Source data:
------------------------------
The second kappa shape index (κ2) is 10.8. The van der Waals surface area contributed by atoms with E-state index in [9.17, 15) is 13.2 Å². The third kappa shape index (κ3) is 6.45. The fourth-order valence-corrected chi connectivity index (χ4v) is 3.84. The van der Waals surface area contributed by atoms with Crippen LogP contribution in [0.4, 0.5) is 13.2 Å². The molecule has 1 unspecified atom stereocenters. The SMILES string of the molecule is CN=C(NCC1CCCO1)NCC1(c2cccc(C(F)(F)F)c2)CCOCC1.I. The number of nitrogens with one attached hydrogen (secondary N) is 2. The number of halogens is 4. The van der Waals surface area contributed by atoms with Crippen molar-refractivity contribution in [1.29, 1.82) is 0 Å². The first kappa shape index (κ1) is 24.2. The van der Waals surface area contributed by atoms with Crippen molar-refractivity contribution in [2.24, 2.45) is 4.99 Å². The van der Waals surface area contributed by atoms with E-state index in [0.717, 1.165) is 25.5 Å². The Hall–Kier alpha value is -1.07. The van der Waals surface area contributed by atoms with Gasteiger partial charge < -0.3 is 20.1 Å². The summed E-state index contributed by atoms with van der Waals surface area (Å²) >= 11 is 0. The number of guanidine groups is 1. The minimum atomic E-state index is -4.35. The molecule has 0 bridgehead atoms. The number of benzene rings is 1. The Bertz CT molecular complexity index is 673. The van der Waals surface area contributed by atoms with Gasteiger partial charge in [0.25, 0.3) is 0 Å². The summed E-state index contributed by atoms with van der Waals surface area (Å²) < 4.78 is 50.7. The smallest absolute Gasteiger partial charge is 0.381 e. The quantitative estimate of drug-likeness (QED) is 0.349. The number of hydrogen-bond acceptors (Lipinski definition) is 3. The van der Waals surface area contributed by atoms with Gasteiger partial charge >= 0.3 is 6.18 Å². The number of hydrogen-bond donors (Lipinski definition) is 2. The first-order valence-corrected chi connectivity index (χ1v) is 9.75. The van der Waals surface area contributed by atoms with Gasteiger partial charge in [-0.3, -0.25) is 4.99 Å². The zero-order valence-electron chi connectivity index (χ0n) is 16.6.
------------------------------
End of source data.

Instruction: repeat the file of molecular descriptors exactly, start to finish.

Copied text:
The second kappa shape index (κ2) is 10.8. The van der Waals surface area contributed by atoms with E-state index in [9.17, 15) is 13.2 Å². The third kappa shape index (κ3) is 6.45. The fourth-order valence-corrected chi connectivity index (χ4v) is 3.84. The van der Waals surface area contributed by atoms with Crippen LogP contribution in [0.4, 0.5) is 13.2 Å². The molecule has 1 unspecified atom stereocenters. The SMILES string of the molecule is CN=C(NCC1CCCO1)NCC1(c2cccc(C(F)(F)F)c2)CCOCC1.I. The number of nitrogens with one attached hydrogen (secondary N) is 2. The number of halogens is 4. The van der Waals surface area contributed by atoms with Crippen molar-refractivity contribution in [1.29, 1.82) is 0 Å². The first kappa shape index (κ1) is 24.2. The van der Waals surface area contributed by atoms with Crippen molar-refractivity contribution in [2.24, 2.45) is 4.99 Å². The van der Waals surface area contributed by atoms with E-state index in [0.717, 1.165) is 25.5 Å². The Hall–Kier alpha value is -1.07. The van der Waals surface area contributed by atoms with Gasteiger partial charge < -0.3 is 20.1 Å². The summed E-state index contributed by atoms with van der Waals surface area (Å²) >= 11 is 0. The number of guanidine groups is 1. The minimum atomic E-state index is -4.35. The molecule has 0 bridgehead atoms. The number of benzene rings is 1. The Bertz CT molecular complexity index is 673. The van der Waals surface area contributed by atoms with Gasteiger partial charge in [0.25, 0.3) is 0 Å². The summed E-state index contributed by atoms with van der Waals surface area (Å²) < 4.78 is 50.7. The smallest absolute Gasteiger partial charge is 0.381 e. The quantitative estimate of drug-likeness (QED) is 0.349. The number of hydrogen-bond acceptors (Lipinski definition) is 3. The van der Waals surface area contributed by atoms with Gasteiger partial charge >= 0.3 is 6.18 Å². The number of hydrogen-bond donors (Lipinski definition) is 2. The first-order valence-corrected chi connectivity index (χ1v) is 9.75. The van der Waals surface area contributed by atoms with Gasteiger partial charge in [-0.3, -0.25) is 4.99 Å². The zero-order valence-electron chi connectivity index (χ0n) is 16.6.